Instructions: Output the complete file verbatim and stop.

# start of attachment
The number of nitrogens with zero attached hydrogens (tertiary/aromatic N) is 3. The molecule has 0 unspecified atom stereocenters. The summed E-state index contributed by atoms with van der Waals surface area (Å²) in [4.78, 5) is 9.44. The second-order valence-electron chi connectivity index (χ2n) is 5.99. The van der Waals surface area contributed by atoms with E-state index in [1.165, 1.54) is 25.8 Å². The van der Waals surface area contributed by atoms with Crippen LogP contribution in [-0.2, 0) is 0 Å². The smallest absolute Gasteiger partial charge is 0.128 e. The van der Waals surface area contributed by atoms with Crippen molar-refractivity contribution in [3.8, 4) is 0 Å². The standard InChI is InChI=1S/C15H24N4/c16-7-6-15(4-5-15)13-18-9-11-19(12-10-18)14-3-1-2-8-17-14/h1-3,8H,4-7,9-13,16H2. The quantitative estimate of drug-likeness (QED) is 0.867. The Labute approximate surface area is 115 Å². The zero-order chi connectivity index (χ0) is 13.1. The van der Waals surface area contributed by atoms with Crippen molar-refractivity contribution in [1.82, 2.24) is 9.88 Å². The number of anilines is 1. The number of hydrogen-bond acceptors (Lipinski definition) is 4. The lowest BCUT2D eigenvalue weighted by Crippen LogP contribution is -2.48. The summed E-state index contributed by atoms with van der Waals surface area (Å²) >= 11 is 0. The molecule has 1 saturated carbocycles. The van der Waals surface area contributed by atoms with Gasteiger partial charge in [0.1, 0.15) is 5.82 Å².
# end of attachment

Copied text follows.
The number of nitrogens with zero attached hydrogens (tertiary/aromatic N) is 3. The molecule has 0 unspecified atom stereocenters. The summed E-state index contributed by atoms with van der Waals surface area (Å²) in [4.78, 5) is 9.44. The second-order valence-electron chi connectivity index (χ2n) is 5.99. The van der Waals surface area contributed by atoms with E-state index in [1.165, 1.54) is 25.8 Å². The van der Waals surface area contributed by atoms with Crippen LogP contribution in [-0.2, 0) is 0 Å². The smallest absolute Gasteiger partial charge is 0.128 e. The van der Waals surface area contributed by atoms with Crippen molar-refractivity contribution in [3.8, 4) is 0 Å². The standard InChI is InChI=1S/C15H24N4/c16-7-6-15(4-5-15)13-18-9-11-19(12-10-18)14-3-1-2-8-17-14/h1-3,8H,4-7,9-13,16H2. The quantitative estimate of drug-likeness (QED) is 0.867. The Labute approximate surface area is 115 Å². The zero-order chi connectivity index (χ0) is 13.1. The van der Waals surface area contributed by atoms with Crippen molar-refractivity contribution in [1.82, 2.24) is 9.88 Å². The number of anilines is 1. The number of hydrogen-bond acceptors (Lipinski definition) is 4. The lowest BCUT2D eigenvalue weighted by Crippen LogP contribution is -2.48. The summed E-state index contributed by atoms with van der Waals surface area (Å²) >= 11 is 0. The molecule has 1 saturated carbocycles. The van der Waals surface area contributed by atoms with Gasteiger partial charge in [0.1, 0.15) is 5.82 Å².